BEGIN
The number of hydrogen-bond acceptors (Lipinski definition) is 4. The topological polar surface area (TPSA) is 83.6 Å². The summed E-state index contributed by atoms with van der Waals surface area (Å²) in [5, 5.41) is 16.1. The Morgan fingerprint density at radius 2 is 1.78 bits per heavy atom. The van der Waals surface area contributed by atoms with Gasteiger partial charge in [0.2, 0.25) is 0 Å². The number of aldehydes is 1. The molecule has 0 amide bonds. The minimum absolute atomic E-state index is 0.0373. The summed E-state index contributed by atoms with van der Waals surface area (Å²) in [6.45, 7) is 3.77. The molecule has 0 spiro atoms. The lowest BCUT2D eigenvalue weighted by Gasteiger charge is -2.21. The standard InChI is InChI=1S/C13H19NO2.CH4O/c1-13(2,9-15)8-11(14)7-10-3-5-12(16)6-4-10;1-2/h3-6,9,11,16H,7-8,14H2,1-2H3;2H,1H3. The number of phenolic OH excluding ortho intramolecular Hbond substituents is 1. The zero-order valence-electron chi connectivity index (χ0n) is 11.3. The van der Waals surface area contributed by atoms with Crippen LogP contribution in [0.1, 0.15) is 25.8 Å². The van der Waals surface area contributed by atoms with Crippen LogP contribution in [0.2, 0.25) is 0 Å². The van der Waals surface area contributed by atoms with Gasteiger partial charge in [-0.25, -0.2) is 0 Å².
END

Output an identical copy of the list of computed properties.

The number of hydrogen-bond acceptors (Lipinski definition) is 4. The topological polar surface area (TPSA) is 83.6 Å². The summed E-state index contributed by atoms with van der Waals surface area (Å²) in [5, 5.41) is 16.1. The Morgan fingerprint density at radius 2 is 1.78 bits per heavy atom. The van der Waals surface area contributed by atoms with Gasteiger partial charge in [0.2, 0.25) is 0 Å². The number of aldehydes is 1. The molecule has 0 amide bonds. The minimum absolute atomic E-state index is 0.0373. The summed E-state index contributed by atoms with van der Waals surface area (Å²) in [6.45, 7) is 3.77. The molecule has 0 spiro atoms. The lowest BCUT2D eigenvalue weighted by Gasteiger charge is -2.21. The standard InChI is InChI=1S/C13H19NO2.CH4O/c1-13(2,9-15)8-11(14)7-10-3-5-12(16)6-4-10;1-2/h3-6,9,11,16H,7-8,14H2,1-2H3;2H,1H3. The number of phenolic OH excluding ortho intramolecular Hbond substituents is 1. The zero-order valence-electron chi connectivity index (χ0n) is 11.3. The van der Waals surface area contributed by atoms with Crippen LogP contribution in [0.1, 0.15) is 25.8 Å². The van der Waals surface area contributed by atoms with Crippen LogP contribution in [0.2, 0.25) is 0 Å². The van der Waals surface area contributed by atoms with Gasteiger partial charge in [-0.25, -0.2) is 0 Å².